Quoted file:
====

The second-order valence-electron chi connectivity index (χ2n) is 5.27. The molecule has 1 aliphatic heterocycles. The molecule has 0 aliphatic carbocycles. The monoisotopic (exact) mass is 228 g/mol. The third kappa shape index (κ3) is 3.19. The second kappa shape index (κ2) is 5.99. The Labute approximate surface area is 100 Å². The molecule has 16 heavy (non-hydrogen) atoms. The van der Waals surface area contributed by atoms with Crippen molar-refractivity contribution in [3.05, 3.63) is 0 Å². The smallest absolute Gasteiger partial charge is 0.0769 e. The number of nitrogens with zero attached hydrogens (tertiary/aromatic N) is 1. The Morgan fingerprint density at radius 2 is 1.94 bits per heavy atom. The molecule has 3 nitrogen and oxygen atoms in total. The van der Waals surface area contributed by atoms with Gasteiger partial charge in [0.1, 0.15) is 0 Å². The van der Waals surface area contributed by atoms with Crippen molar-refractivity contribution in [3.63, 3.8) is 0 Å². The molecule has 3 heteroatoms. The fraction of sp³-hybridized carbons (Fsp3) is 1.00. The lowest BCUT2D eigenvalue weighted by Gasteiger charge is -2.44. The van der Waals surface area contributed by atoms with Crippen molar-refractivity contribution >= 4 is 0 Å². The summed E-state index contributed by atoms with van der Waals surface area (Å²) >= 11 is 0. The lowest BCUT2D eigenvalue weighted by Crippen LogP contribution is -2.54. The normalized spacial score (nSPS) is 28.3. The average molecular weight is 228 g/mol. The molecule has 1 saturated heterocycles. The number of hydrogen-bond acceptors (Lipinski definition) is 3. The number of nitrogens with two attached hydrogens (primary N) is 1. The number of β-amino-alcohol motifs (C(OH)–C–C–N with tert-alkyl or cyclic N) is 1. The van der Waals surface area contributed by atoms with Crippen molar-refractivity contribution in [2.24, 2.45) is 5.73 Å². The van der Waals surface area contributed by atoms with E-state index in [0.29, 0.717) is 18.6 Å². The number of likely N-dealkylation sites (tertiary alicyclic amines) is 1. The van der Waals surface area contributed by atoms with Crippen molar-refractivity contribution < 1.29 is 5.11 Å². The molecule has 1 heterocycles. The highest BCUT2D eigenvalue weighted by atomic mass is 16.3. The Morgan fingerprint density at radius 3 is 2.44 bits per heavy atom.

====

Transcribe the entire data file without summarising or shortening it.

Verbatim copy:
The second-order valence-electron chi connectivity index (χ2n) is 5.27. The molecule has 1 aliphatic heterocycles. The molecule has 0 aliphatic carbocycles. The monoisotopic (exact) mass is 228 g/mol. The third kappa shape index (κ3) is 3.19. The second kappa shape index (κ2) is 5.99. The Labute approximate surface area is 100 Å². The molecule has 16 heavy (non-hydrogen) atoms. The van der Waals surface area contributed by atoms with Crippen molar-refractivity contribution in [3.05, 3.63) is 0 Å². The smallest absolute Gasteiger partial charge is 0.0769 e. The number of nitrogens with zero attached hydrogens (tertiary/aromatic N) is 1. The Morgan fingerprint density at radius 2 is 1.94 bits per heavy atom. The molecule has 3 nitrogen and oxygen atoms in total. The van der Waals surface area contributed by atoms with Gasteiger partial charge in [0.1, 0.15) is 0 Å². The van der Waals surface area contributed by atoms with Crippen molar-refractivity contribution in [3.63, 3.8) is 0 Å². The molecule has 3 heteroatoms. The fraction of sp³-hybridized carbons (Fsp3) is 1.00. The lowest BCUT2D eigenvalue weighted by Gasteiger charge is -2.44. The van der Waals surface area contributed by atoms with Crippen molar-refractivity contribution >= 4 is 0 Å². The summed E-state index contributed by atoms with van der Waals surface area (Å²) >= 11 is 0. The lowest BCUT2D eigenvalue weighted by Crippen LogP contribution is -2.54. The normalized spacial score (nSPS) is 28.3. The average molecular weight is 228 g/mol. The molecule has 1 saturated heterocycles. The number of hydrogen-bond acceptors (Lipinski definition) is 3. The number of nitrogens with two attached hydrogens (primary N) is 1. The number of β-amino-alcohol motifs (C(OH)–C–C–N with tert-alkyl or cyclic N) is 1. The van der Waals surface area contributed by atoms with Crippen molar-refractivity contribution in [2.24, 2.45) is 5.73 Å². The van der Waals surface area contributed by atoms with E-state index in [0.29, 0.717) is 18.6 Å². The number of likely N-dealkylation sites (tertiary alicyclic amines) is 1. The van der Waals surface area contributed by atoms with Crippen molar-refractivity contribution < 1.29 is 5.11 Å². The molecule has 1 heterocycles. The highest BCUT2D eigenvalue weighted by atomic mass is 16.3. The Morgan fingerprint density at radius 3 is 2.44 bits per heavy atom.